uuuh last update already 3 days ago :)
So at first I really wasn't sure if I would ever post these in here because they all sucked so hard at first, and well, posting studies of which one knows that they suck is never that easy (at least not for me)
So I've been spending the last 3 days doing studies of moviestills. Actually I started doing these with no real intention to learn anything specifiic out of them, but doing stuff like that really helps to discover things which you do wrong so after one hour at the most you end up with quite a big list of things, you really suck at :D
Sinc I was at least kind of going for studies of cinematic lighting I ended up saving a bunch of portrait-moviestills and even though I am able to nail the lighting quite accurately right away I had HUUGE problems with the portraits themselves, setting myself a timelimit of three hours was just breaking my balls, and as you can see the first ones just suck SO hard it's crazy.
At the same time I know that I am actually able to figure out aportrait and eventually end up with decent likeness if I am just given enough time. So knowing this I figured out that the flaws lie in my process itself, it's just not efficient enough, so I decided to focus my studies on optimizing my process.
As you can see with these they all look really different, concidering both style and finish, in most of them I wasn't even able to finish the portrait itself.
But then in the 8th painting I figured something out which might work and after having lost quite a bit of time in the beginning of it, just doing the wrong thing I did end up with what I would concider the best study until that time after I had changed my prroces completely after having only one of two hours left. Well, so I figured that I might actually have discovered something there and give it another shot with a 9th painting and indeed I managed to pull this one off in two hours having by far the most accurate (as far as likeness is concerned) as well as the most finished looking painting till now. And if I compare the last one, after a dramatic change in my technique it'S at least for me crazy that the 1st and the 9th paintinga re only 3 days apart.
So what was my mistake all the time (mistake meaning that it just didn't work for me, many artist work this way and achieve amazing results).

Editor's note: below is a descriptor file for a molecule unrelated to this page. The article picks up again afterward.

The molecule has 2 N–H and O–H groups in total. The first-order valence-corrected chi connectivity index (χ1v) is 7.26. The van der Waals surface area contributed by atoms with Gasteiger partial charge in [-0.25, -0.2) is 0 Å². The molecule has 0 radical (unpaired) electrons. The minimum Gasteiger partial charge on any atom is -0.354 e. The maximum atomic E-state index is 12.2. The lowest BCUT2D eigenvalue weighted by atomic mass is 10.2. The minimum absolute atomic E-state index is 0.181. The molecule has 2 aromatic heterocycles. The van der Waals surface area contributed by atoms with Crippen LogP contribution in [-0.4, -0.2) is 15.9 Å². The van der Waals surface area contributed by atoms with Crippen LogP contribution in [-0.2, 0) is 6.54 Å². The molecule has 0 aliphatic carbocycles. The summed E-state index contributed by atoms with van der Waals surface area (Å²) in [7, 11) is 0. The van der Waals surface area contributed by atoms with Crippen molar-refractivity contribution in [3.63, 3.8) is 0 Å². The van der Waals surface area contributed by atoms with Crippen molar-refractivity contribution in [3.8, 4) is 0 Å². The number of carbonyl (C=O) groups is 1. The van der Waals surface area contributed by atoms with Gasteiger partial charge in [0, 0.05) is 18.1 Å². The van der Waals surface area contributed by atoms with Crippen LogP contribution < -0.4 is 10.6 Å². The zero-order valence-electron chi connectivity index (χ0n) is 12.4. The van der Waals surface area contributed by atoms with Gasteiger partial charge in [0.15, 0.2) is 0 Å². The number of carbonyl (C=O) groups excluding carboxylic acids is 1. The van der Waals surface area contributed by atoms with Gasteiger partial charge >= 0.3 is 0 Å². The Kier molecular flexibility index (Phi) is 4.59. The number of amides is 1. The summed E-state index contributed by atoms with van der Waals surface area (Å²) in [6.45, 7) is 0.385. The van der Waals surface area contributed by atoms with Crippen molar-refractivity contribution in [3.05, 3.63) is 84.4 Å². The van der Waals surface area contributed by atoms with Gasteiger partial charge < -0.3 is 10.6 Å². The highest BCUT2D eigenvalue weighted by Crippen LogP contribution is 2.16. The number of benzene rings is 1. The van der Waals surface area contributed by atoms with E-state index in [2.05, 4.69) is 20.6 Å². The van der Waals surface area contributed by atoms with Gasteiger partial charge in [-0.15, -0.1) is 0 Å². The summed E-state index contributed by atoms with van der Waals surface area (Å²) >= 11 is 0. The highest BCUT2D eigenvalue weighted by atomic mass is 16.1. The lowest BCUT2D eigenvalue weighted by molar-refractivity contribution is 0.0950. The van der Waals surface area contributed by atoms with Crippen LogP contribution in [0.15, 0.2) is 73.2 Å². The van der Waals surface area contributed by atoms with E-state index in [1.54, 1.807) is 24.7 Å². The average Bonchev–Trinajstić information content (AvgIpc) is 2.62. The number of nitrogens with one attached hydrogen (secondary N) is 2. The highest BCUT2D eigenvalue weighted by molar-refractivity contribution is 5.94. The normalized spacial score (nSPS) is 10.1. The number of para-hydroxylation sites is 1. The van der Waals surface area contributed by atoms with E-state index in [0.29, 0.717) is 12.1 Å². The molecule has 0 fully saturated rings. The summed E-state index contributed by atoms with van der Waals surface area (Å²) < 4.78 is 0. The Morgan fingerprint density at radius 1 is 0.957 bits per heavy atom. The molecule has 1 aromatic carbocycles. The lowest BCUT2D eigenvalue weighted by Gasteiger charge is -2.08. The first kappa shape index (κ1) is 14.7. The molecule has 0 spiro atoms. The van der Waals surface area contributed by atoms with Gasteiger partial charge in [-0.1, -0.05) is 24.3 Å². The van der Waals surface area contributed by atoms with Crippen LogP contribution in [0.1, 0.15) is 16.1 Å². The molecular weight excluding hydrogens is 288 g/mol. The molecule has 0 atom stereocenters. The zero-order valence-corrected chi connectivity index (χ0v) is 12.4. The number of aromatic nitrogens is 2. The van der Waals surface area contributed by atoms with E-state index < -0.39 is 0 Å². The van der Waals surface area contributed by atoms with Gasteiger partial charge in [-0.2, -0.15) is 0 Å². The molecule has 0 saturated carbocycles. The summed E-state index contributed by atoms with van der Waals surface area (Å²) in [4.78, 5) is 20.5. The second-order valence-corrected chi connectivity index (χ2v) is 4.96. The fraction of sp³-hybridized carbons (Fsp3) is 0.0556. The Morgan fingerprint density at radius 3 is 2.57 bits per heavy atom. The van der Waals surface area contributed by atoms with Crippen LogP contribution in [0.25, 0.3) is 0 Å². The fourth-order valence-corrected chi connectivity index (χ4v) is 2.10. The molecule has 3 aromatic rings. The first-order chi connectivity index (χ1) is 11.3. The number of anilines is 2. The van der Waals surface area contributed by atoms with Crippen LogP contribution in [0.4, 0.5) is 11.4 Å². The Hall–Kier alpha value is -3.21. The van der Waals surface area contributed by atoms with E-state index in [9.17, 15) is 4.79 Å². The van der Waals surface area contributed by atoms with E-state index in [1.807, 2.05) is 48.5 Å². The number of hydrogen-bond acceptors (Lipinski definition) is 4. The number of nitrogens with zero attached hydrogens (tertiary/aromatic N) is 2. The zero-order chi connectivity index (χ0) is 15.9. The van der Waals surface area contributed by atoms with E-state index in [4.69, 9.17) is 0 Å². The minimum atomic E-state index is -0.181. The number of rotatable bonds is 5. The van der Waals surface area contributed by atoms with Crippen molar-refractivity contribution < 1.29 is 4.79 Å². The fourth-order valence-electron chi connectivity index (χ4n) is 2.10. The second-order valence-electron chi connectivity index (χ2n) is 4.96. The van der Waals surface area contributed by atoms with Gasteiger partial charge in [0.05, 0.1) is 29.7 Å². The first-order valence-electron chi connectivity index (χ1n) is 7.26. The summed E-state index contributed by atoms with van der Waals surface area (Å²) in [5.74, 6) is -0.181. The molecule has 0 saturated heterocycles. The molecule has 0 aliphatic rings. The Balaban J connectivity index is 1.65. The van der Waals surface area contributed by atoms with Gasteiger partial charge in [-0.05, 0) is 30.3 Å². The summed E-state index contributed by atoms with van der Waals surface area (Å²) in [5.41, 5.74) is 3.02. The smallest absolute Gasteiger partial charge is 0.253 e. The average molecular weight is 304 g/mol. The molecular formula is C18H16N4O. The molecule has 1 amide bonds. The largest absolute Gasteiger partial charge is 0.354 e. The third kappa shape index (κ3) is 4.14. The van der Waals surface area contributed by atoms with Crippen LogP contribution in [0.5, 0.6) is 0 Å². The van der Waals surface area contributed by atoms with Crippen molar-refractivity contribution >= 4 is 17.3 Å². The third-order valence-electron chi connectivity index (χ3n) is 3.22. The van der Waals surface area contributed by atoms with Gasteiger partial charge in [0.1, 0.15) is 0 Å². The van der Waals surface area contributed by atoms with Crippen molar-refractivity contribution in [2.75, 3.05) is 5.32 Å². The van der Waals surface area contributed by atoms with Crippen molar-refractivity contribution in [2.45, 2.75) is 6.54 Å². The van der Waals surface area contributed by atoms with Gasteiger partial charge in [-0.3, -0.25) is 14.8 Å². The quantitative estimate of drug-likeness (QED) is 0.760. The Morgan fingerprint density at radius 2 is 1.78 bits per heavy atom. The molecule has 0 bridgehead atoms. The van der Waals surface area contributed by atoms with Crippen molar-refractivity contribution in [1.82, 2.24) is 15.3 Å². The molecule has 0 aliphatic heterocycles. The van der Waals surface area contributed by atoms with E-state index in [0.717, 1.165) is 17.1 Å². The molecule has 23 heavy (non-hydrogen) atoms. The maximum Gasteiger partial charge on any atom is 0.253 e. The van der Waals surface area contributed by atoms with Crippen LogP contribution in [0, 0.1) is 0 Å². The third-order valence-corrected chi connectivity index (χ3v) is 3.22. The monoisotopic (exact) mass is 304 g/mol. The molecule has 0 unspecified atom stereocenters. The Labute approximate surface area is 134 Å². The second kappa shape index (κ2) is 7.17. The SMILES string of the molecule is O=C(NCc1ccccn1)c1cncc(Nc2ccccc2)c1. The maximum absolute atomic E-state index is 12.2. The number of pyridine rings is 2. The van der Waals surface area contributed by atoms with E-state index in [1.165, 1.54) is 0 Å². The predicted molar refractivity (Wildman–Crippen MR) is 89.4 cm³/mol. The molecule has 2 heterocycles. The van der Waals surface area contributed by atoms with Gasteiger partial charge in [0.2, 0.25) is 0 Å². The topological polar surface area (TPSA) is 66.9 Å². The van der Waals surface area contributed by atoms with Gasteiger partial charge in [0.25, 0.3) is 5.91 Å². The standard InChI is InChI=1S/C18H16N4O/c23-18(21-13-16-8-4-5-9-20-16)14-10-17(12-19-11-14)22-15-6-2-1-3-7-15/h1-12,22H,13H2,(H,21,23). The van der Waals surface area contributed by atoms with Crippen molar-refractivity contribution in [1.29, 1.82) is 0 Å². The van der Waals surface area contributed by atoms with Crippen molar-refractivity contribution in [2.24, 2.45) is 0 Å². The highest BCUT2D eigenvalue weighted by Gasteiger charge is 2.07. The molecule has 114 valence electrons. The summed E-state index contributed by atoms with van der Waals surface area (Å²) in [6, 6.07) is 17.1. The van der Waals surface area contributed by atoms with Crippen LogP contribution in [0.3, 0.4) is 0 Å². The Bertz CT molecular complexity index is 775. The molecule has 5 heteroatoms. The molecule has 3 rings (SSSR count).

I always used to start mypaintings with very broad general brushstrokes using very hard edged brushes with quite a lot of texture. SO my base was practically a bunch of very concrete brushstrokes creating very hard shapes. For some reason I really really struggeled working from this base because soemhow there just didn't seem to be anythinga ccurate to build up on, just a crazy mess of somehow accurate values and colors, so this didn't work. Then in the middle of the 8th portrait I just decided to blur all this shit, leaving practically no visible brushstrokes to distract me, to then keep on working into this blurry base with the soft round brush getting more and more concrete shapes as my brushes got smaller. So this worked really well so I kept doing it till I had the portrait mroe or less finished and I even had some time left to add a little bit of texture here and there. Since this turned out to work I started the last one with a loose linedrawing and then blocked in the values witzh very big soft edged brushes right at the beginning and amazingly EVERYTHING went so much easier and smoother from the very beginning, so that I had the portrait actually almost finished by 45 minutes so that I could use the last hour completely focusing on details and likeness-issues, getting more texture in there. Also it was waaay more easy to work out the focal point because I did not have to care about bluring ro softening edges because everything was already soft, so that I just had to keep on painting and the focal points woud create themselves.
So yeah, these are the conclusions out of tehse studies, for now it seems to work best for me working from a lookse linebase, defining all the rough proportions and then jump in creating a loose very soft valuebase.
Now that I think of it, I did have the same problems with the portrait of the fat dude from the last update. I fucked up a LOT in that one trying to get a good and accurate drawing before I started to paint it, and so I ended up with around 7 different linedrawings of 7 different fat dudes and as soon as I started paiting into them they all turned out like shit. in teh end I just started from scratch, with evry rough thick lines very big soft colorblobs and I sculpted the drawing for the portrait out of that big blurry mess ending up with a finished piece. Now that I have done the studies I really figured out what just didn't work with the first versions of the fat dude.
now enoug text already, on to the pictures. I feel that this series of moviestudies once again shows eprfectly that it is essential to fail, in order to feel the need to change the ways we are doing things to make room for new things, and new ways which might work better. I learned a shitload out of them!!
these are in chronological order so that the stuff I just wrote can make sense :D
OOOOOOH and tomorrow is a big day as far as my one year goals are concerned, gonna write more about it tomorrow night, really excited :)